Spain’s experience shows that while regulation matters, macroeconomic factors do too. Inappropriately low interest rates or large capital inflows can overwhelm regulatory regimes, however well-designed. So it is odd that the contribution of economic policy to financial stability should have occupied a far smaller place in political discussions than, say, the regulation of hedge funds or bankers’ bonuses. The subject of global imbalances, for example, was barely discussed by the G20 until its summit in Pittsburgh in September 2009 – and then only after overcoming stiff political resistance from countries like China and Germany.

The Chinese and German reluctance to discuss global imbalances runs deep. Both enjoy large balance of payments surpluses; each remains attached to its export-oriented growth model; and both are reluctant to concede that these may have played a role in the crisis. For them, the crisis was the result of regulatory failures and financial excess, particularly in the Anglo-American world. The Chinese and the Germans are right to criticise British and American recklessness. But they have had difficulty recognising that such profligacy was partly fuelled by the international capital flows which their very own surpluses were generating.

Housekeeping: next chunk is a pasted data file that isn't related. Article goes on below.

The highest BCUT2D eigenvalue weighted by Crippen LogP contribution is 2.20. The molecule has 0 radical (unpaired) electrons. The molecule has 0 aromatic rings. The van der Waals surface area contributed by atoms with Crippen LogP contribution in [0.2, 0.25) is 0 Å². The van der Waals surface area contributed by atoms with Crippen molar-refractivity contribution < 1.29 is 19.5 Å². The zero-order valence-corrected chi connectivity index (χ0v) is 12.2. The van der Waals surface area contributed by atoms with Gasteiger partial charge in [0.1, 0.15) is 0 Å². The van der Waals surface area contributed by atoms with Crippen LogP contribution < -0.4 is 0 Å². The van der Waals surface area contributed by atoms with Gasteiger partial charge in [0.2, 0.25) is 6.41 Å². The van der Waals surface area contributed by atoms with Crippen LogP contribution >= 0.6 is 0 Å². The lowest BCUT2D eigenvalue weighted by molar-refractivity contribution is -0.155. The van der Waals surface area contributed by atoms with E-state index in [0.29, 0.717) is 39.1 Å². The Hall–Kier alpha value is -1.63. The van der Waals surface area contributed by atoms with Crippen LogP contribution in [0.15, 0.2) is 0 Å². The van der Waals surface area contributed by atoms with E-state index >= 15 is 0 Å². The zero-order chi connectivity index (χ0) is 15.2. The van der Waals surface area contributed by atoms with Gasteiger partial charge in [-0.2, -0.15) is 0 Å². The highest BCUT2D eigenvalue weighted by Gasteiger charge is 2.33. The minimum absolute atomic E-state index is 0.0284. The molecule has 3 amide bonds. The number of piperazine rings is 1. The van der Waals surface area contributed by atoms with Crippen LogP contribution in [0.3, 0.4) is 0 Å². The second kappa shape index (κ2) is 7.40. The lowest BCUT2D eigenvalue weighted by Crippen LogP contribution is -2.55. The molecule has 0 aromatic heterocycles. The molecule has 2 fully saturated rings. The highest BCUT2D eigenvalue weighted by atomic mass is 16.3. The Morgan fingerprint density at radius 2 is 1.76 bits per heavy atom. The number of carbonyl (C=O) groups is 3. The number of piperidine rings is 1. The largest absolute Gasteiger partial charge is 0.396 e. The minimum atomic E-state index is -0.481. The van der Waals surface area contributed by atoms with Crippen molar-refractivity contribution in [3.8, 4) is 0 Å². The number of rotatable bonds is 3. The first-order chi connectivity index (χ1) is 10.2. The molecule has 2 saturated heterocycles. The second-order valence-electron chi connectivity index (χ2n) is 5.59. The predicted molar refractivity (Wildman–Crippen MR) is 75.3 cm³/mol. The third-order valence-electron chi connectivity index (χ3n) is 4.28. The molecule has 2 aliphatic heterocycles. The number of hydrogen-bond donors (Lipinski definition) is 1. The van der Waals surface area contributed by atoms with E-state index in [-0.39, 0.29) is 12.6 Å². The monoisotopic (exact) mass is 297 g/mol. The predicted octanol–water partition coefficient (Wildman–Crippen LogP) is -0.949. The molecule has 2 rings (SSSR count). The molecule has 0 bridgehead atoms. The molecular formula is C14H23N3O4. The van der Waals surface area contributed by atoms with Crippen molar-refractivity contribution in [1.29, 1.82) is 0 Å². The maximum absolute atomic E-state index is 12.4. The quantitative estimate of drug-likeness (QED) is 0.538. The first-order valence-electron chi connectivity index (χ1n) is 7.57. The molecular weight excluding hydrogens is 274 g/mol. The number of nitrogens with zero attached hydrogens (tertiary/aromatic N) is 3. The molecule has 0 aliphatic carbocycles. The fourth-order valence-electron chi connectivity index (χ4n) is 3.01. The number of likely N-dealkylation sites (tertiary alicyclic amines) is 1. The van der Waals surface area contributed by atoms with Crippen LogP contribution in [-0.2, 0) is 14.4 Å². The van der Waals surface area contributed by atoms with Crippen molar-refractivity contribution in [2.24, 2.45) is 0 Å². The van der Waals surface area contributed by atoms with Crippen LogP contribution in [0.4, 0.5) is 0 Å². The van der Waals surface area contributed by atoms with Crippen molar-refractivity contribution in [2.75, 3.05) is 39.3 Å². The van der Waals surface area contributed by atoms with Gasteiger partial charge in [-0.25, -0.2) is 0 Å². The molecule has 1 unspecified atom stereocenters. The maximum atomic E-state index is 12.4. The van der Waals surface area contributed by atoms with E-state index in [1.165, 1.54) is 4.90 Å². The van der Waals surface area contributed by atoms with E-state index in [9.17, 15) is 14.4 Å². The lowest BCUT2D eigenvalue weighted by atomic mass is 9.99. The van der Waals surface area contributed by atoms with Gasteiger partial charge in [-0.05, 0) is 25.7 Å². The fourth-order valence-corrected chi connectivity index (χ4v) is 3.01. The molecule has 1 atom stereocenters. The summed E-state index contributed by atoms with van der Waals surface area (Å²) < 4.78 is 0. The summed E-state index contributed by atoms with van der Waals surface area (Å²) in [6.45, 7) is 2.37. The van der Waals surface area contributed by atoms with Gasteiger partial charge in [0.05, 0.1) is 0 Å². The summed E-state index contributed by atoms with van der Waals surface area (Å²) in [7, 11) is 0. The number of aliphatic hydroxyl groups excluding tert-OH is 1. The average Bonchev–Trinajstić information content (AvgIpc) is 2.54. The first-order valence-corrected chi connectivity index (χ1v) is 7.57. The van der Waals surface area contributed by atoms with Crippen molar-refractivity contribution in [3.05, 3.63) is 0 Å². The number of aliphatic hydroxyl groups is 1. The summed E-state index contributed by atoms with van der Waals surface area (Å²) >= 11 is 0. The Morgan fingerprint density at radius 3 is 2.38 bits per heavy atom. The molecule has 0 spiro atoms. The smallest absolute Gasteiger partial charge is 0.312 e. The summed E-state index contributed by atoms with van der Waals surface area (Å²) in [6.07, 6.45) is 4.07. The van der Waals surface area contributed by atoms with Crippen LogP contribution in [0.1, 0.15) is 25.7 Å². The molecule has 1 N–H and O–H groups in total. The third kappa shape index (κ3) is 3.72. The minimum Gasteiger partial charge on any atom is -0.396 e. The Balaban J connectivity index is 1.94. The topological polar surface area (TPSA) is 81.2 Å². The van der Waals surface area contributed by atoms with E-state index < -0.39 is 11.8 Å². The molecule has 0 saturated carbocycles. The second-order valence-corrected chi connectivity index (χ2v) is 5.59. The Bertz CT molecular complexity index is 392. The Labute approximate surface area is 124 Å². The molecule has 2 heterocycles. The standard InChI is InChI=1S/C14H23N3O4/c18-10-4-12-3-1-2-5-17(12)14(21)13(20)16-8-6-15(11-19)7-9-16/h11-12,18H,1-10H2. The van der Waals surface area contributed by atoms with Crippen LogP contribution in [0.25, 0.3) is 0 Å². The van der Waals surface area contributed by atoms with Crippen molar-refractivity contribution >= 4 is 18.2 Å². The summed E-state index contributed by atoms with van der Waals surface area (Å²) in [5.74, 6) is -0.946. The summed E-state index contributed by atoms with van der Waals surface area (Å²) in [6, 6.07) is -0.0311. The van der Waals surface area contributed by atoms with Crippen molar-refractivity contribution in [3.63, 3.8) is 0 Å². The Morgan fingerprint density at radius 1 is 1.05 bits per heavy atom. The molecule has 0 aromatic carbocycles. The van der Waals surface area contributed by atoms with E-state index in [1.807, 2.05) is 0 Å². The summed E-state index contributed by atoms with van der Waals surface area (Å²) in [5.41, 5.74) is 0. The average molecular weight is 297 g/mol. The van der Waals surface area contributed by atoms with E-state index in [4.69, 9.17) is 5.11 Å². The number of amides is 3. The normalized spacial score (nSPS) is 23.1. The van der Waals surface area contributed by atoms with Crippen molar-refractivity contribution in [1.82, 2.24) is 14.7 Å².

What of the lessons for monetary policy? The financial crisis has dealt a major blow to two assumptions which were prevalent in the years preceding it. One is that if monetary policy delivers steady growth and low inflation, financial stability will inevitably follow. The other is that it is economically less costly for central banks to ‘clean up’ after asset price bubbles have burst than it is for them to try and prevent bubbles from inflating in the first place. These issues have been discussed – but in academic settings such as the annual symposium hosted by the Federal Reserve Bank of Kansas, not political ones like the G20.

The oft-repeated claim that policy-makers in the G20 and the EU are doing too little on the regulatory front is misplaced. In their determination to be seen to be doing something, politicians and regulators may even end up doing too much. If there is a flaw in the response to date, it is that all the focus is falling on regulation – while the macroeconomic factors that contributed to the crisis are being treated as side-issues. In the run-up to the G20’s Pittsburgh summit, Germany’s chancellor, Angela Merkel, dismissed global imbalances as an ‘ersatz’ problem. The central issue, she implied, was tackling bankers’ bonuses.

What are the risks of such an approach? Consider the implications for Spain. Like the UK, its economy is over-indebted and needs to rebalance. Since Spain belongs to the euro, however, it cannot rely on a weaker exchange rate to do so. To rebalance without experiencing too much pain, external demand must grow more strongly. If surplus countries like Germany are unwilling (or unable) to boost demand, Spain will suffer a deeper and longer recession – worsening losses among its already weakened regional banks (cajas). Another reason to think that financial stability cannot be divorced from economic policy.